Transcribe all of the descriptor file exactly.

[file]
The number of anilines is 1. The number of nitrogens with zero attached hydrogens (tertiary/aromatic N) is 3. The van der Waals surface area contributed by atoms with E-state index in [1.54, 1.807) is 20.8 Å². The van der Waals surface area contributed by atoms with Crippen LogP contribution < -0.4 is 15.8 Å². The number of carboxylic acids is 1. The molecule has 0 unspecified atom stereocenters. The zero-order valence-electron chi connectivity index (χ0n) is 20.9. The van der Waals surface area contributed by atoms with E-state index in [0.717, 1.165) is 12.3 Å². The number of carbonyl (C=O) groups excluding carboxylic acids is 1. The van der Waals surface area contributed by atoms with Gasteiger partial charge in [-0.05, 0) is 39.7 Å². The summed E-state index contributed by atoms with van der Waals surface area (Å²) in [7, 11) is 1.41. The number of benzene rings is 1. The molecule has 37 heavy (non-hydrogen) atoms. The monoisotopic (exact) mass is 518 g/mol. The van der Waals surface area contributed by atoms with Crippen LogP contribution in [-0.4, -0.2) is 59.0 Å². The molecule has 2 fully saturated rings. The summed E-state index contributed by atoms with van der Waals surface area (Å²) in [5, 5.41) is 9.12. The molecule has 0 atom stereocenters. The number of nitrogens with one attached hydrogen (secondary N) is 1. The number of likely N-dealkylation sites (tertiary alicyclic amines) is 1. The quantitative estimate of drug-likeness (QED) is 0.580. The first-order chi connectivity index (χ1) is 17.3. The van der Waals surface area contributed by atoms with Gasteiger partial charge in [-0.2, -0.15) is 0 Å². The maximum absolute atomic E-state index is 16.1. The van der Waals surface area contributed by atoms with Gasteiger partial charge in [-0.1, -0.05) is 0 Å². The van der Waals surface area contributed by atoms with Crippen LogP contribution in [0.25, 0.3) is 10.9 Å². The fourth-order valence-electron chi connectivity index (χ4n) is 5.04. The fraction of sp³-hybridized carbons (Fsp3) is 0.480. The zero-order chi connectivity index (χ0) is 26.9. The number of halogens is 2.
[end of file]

The number of anilines is 1. The number of nitrogens with zero attached hydrogens (tertiary/aromatic N) is 3. The van der Waals surface area contributed by atoms with E-state index in [1.54, 1.807) is 20.8 Å². The van der Waals surface area contributed by atoms with Crippen LogP contribution < -0.4 is 15.8 Å². The number of carboxylic acids is 1. The molecule has 0 unspecified atom stereocenters. The zero-order valence-electron chi connectivity index (χ0n) is 20.9. The van der Waals surface area contributed by atoms with E-state index in [0.717, 1.165) is 12.3 Å². The number of carbonyl (C=O) groups excluding carboxylic acids is 1. The van der Waals surface area contributed by atoms with Gasteiger partial charge in [-0.05, 0) is 39.7 Å². The summed E-state index contributed by atoms with van der Waals surface area (Å²) in [7, 11) is 1.41. The number of benzene rings is 1. The molecule has 37 heavy (non-hydrogen) atoms. The monoisotopic (exact) mass is 518 g/mol. The van der Waals surface area contributed by atoms with Crippen LogP contribution in [-0.4, -0.2) is 59.0 Å². The molecule has 2 fully saturated rings. The summed E-state index contributed by atoms with van der Waals surface area (Å²) in [5, 5.41) is 9.12. The molecule has 0 atom stereocenters. The number of nitrogens with one attached hydrogen (secondary N) is 1. The number of likely N-dealkylation sites (tertiary alicyclic amines) is 1. The quantitative estimate of drug-likeness (QED) is 0.580. The first-order chi connectivity index (χ1) is 17.3. The van der Waals surface area contributed by atoms with Gasteiger partial charge in [-0.2, -0.15) is 0 Å². The maximum absolute atomic E-state index is 16.1. The van der Waals surface area contributed by atoms with Gasteiger partial charge in [-0.1, -0.05) is 0 Å². The van der Waals surface area contributed by atoms with Crippen LogP contribution in [0.25, 0.3) is 10.9 Å². The fourth-order valence-electron chi connectivity index (χ4n) is 5.04. The fraction of sp³-hybridized carbons (Fsp3) is 0.480. The zero-order chi connectivity index (χ0) is 26.9. The number of halogens is 2.